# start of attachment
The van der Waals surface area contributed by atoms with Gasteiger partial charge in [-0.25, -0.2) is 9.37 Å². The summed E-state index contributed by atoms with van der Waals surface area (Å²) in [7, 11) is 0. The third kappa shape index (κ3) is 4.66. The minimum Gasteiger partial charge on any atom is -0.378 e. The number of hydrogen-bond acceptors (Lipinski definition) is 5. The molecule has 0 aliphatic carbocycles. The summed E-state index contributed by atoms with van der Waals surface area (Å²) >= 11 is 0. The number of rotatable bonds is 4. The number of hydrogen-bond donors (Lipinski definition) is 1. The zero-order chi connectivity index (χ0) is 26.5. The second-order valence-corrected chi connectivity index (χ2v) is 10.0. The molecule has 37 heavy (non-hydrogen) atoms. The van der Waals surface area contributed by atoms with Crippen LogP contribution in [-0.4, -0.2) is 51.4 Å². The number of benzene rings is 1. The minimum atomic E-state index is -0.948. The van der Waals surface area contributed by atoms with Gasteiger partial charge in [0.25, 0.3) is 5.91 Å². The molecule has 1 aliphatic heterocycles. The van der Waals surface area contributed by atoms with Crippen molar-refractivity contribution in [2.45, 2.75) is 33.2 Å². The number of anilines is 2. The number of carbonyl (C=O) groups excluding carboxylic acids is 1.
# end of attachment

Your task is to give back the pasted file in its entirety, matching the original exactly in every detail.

The van der Waals surface area contributed by atoms with Gasteiger partial charge in [-0.25, -0.2) is 9.37 Å². The summed E-state index contributed by atoms with van der Waals surface area (Å²) in [7, 11) is 0. The third kappa shape index (κ3) is 4.66. The minimum Gasteiger partial charge on any atom is -0.378 e. The number of hydrogen-bond acceptors (Lipinski definition) is 5. The molecule has 0 aliphatic carbocycles. The summed E-state index contributed by atoms with van der Waals surface area (Å²) >= 11 is 0. The number of rotatable bonds is 4. The number of hydrogen-bond donors (Lipinski definition) is 1. The zero-order chi connectivity index (χ0) is 26.5. The second-order valence-corrected chi connectivity index (χ2v) is 10.0. The molecule has 37 heavy (non-hydrogen) atoms. The van der Waals surface area contributed by atoms with Crippen LogP contribution in [-0.4, -0.2) is 51.4 Å². The number of benzene rings is 1. The minimum atomic E-state index is -0.948. The van der Waals surface area contributed by atoms with Gasteiger partial charge in [0.25, 0.3) is 5.91 Å². The molecule has 1 aliphatic heterocycles. The van der Waals surface area contributed by atoms with Crippen molar-refractivity contribution in [2.45, 2.75) is 33.2 Å². The number of anilines is 2. The number of carbonyl (C=O) groups excluding carboxylic acids is 1.